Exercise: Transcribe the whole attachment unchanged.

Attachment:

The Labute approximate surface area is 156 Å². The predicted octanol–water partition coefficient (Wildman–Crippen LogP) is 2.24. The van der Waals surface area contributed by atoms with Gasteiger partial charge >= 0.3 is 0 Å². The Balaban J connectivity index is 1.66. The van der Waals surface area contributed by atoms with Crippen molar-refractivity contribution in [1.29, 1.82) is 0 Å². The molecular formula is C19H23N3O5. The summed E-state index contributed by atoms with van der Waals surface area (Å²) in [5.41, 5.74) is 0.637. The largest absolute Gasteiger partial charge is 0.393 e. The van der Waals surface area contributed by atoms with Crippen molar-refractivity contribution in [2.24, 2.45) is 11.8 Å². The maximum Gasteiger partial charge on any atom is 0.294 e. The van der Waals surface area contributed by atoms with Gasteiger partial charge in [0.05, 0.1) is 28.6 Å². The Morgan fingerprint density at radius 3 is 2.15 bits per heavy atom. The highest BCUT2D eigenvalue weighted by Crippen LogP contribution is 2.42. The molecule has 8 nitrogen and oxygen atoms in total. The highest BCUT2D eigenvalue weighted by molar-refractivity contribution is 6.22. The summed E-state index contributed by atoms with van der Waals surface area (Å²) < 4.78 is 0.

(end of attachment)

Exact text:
The Labute approximate surface area is 156 Å². The predicted octanol–water partition coefficient (Wildman–Crippen LogP) is 2.24. The van der Waals surface area contributed by atoms with Gasteiger partial charge >= 0.3 is 0 Å². The Balaban J connectivity index is 1.66. The van der Waals surface area contributed by atoms with Crippen molar-refractivity contribution in [1.29, 1.82) is 0 Å². The molecular formula is C19H23N3O5. The summed E-state index contributed by atoms with van der Waals surface area (Å²) in [5.41, 5.74) is 0.637. The largest absolute Gasteiger partial charge is 0.393 e. The van der Waals surface area contributed by atoms with Crippen molar-refractivity contribution in [2.24, 2.45) is 11.8 Å². The maximum Gasteiger partial charge on any atom is 0.294 e. The van der Waals surface area contributed by atoms with Gasteiger partial charge in [0.05, 0.1) is 28.6 Å². The Morgan fingerprint density at radius 3 is 2.15 bits per heavy atom. The highest BCUT2D eigenvalue weighted by Crippen LogP contribution is 2.42. The molecule has 8 nitrogen and oxygen atoms in total. The highest BCUT2D eigenvalue weighted by molar-refractivity contribution is 6.22. The summed E-state index contributed by atoms with van der Waals surface area (Å²) < 4.78 is 0.